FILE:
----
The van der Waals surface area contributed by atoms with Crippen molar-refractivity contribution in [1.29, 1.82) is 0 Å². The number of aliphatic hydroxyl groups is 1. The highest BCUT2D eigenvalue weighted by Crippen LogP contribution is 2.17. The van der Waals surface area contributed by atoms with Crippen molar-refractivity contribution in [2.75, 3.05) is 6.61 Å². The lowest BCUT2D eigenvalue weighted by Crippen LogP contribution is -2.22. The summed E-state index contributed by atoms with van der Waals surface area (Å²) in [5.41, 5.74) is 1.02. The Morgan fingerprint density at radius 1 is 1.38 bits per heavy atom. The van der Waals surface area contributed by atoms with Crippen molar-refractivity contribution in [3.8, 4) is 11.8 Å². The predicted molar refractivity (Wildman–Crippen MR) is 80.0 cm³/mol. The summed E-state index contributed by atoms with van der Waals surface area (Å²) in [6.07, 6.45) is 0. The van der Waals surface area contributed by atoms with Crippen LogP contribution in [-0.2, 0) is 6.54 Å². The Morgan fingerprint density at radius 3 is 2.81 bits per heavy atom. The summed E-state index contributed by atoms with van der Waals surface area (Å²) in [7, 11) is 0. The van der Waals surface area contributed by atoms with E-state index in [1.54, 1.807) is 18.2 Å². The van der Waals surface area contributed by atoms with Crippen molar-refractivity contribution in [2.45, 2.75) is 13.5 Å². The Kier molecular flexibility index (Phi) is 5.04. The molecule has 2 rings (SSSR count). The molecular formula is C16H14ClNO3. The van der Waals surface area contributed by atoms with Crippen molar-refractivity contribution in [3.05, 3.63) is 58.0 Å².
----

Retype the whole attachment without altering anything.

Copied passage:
The van der Waals surface area contributed by atoms with Crippen molar-refractivity contribution in [1.29, 1.82) is 0 Å². The number of aliphatic hydroxyl groups is 1. The highest BCUT2D eigenvalue weighted by Crippen LogP contribution is 2.17. The van der Waals surface area contributed by atoms with Crippen molar-refractivity contribution in [2.75, 3.05) is 6.61 Å². The lowest BCUT2D eigenvalue weighted by Crippen LogP contribution is -2.22. The summed E-state index contributed by atoms with van der Waals surface area (Å²) in [5.41, 5.74) is 1.02. The Morgan fingerprint density at radius 1 is 1.38 bits per heavy atom. The van der Waals surface area contributed by atoms with Crippen molar-refractivity contribution in [3.8, 4) is 11.8 Å². The predicted molar refractivity (Wildman–Crippen MR) is 80.0 cm³/mol. The summed E-state index contributed by atoms with van der Waals surface area (Å²) in [6.07, 6.45) is 0. The van der Waals surface area contributed by atoms with Crippen LogP contribution in [-0.2, 0) is 6.54 Å². The Morgan fingerprint density at radius 3 is 2.81 bits per heavy atom. The summed E-state index contributed by atoms with van der Waals surface area (Å²) in [7, 11) is 0. The van der Waals surface area contributed by atoms with E-state index in [1.54, 1.807) is 18.2 Å². The van der Waals surface area contributed by atoms with Crippen molar-refractivity contribution in [2.45, 2.75) is 13.5 Å². The Kier molecular flexibility index (Phi) is 5.04. The molecule has 2 rings (SSSR count). The molecular formula is C16H14ClNO3. The van der Waals surface area contributed by atoms with Crippen molar-refractivity contribution in [3.05, 3.63) is 58.0 Å².